Northern Ireland news

Varadkar pledges to ‘roll out red carpet' for Biden's visit to Ireland

Taoiseach Leo Varadkar speaks to the media after his bilateral meeting with US President Joe Biden (Niall Carson/PA)
Grainne Ni Aodha, PA in Washington DC

Joe Biden’s presidential trip to the island of Ireland will be a “visit like no other”, Taoiseach Leo Varadkar has said.

The Irish premier pledged to “roll out the red carpet” for President Biden for his expected visit next month.

The President is set to travel to both Northern Ireland and the Republic of Ireland in April in a visit with a strong focus on the 25th anniversary of the Good Friday peace agreement.

UK Prime Minister Rishi Sunak has already invited Mr Biden to come to Northern Ireland to mark the anniversary.

No further details on dates or locations were revealed by the President and Taoiseach as they talked to reporters in the Oval Office on Friday.

The leaders were taking part in the traditional bilateral engagement between the President and Taoiseach to mark St Patrick’s Day.

“I promise you that we’re going to roll out the red carpet and it’s going to be a visit like no other,” Mr Varadkar told the President.

“Everyone’s excited about it already. We’re going to have great crowds who’d love to see you.”

The President did not give much away about the visit in his remarks in the Oval Office, though he did describe Ireland as “home” when talking about St Patrick’s Day.

“It’s a big day in my grandparents’ household, our household, a big day here, and I know a bigger day at home,” he said.

After the meeting, Mr Varadkar again spoke to reporters about Mr Biden’s visit.

“He certainly hopes and expects to come to Ireland hopefully in the future and it’d be very much a homecoming visit, as well as an official visit as well,” he said.

White House officials have visited both Belfast and Dublin as part of planning for the visit.

Former US president Bill Clinton and his wife and former secretary of state Hillary Clinton will be in Belfast next month for events to commemorate the landmark accord that largely ended the Troubles.

Taoiseach visit to the US
Taoiseach Leo Varadkar at a bilateral meeting with President Joe Biden at the White House (Niall Carson/PA)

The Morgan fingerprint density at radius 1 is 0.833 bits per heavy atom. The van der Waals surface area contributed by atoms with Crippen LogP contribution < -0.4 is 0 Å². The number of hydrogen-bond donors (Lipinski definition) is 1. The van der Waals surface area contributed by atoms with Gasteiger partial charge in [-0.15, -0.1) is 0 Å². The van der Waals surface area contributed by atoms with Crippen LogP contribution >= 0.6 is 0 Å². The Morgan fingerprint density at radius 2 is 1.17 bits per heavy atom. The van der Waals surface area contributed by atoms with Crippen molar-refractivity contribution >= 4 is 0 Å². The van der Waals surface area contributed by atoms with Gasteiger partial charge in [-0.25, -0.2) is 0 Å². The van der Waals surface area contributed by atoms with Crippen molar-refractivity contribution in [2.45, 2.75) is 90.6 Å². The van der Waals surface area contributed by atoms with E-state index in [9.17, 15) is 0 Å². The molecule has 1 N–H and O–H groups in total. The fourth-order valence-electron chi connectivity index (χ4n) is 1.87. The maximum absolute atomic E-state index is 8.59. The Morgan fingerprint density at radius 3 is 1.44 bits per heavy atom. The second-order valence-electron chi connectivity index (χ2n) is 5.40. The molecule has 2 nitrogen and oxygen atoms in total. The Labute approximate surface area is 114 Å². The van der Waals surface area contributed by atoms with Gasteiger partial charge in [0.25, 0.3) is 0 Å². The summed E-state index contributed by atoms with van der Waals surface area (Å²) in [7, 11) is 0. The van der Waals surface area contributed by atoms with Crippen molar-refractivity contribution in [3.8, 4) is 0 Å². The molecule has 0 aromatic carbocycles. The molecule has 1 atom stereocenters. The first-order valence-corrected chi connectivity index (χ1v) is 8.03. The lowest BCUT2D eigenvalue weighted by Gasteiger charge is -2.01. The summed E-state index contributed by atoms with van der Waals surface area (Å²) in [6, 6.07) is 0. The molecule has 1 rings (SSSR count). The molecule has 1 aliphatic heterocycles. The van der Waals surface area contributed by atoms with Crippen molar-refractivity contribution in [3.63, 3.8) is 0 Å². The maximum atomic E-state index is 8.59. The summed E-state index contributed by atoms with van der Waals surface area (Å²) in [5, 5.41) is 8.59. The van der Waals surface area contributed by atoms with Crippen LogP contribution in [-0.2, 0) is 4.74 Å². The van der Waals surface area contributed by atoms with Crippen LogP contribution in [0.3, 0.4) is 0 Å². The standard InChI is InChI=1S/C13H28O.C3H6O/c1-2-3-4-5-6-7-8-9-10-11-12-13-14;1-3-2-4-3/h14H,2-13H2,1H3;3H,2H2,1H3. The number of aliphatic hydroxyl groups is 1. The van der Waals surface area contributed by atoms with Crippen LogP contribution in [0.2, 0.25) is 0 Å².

Other key figures involved in securing the deal are also due to travel to the city.

A visit by Mr Biden to Northern Ireland to mark the Good Friday deal has long been anticipated but there has been speculation that it might not materialise if the powersharing impasse at Stormont is ongoing in April.

The DUP is blocking the operation of the institutions created by the Good Friday deal in protest at Brexit’s Northern Ireland Protocol.

The party is currently deliberating on whether to accept a new UK/EU deal on post-Brexit trading arrangements for Northern Ireland – the Windsor Framework – and return to Stormont.

It is understood the devolution impasse will not be a determining factor for US officials planning the potential visit by Mr Biden.

The President has a deep affection for his Irish ancestry and a visit to the island has always been on the cards since his election.

Paraphrasing James Joyce, one of his favourite Irish writers, Mr Biden once wrote that north-east Pennsylvania would be written on his heart when he dies but “Ireland will be written on my soul”.

His Irish Catholic heritage is not only a source of intense pride, it also frames much of his political back story.

US vice president visit to Ireland
Joe Biden on a previous visit to Dublin (Niall Carson/PA)

The number of times Joyce and other Irish literary greats, such as Seamus Heaney and William Butler Yeats, find their way into his speeches is apparently somewhat of a running joke in Washington.

When welcoming Mr Varadkar to the Oval Office on Friday, the President again referenced a line from Yeats – Think where man’s glory most begins and ends, and say my glory was I had such friends.

Mr Biden said: “Well, you’ve been a great friend, a great friend, to the United States. Ireland and the United States share friendship and long, long traditions.”

The Democratic politician can trace his ancestry to Ireland’s west and east coasts, specifically Ballina in Co Mayo and the Cooley Peninsula in Co Louth.

His great-great-grandfather Owen Finnegan emigrated to the United States from the Cooley peninsula while another great-great-grandfather Patrick Blewitt was born in Ballina, leaving during the Irish famine in 1850 to sail to America.

Distant relatives celebrated his election win in November 2020 and gathered again in January 2021 to mark his inauguration.

Champagne corks were popped, cakes were baked and a huge mural of the 46th president was painted on a wall in Ballina.

The affection is reciprocated and prior to becoming president, Mr Biden had visited both counties in recent years to meet long-lost cousins.

Any visit to Ireland as president would be anticipated to include aspects related to his ancestry.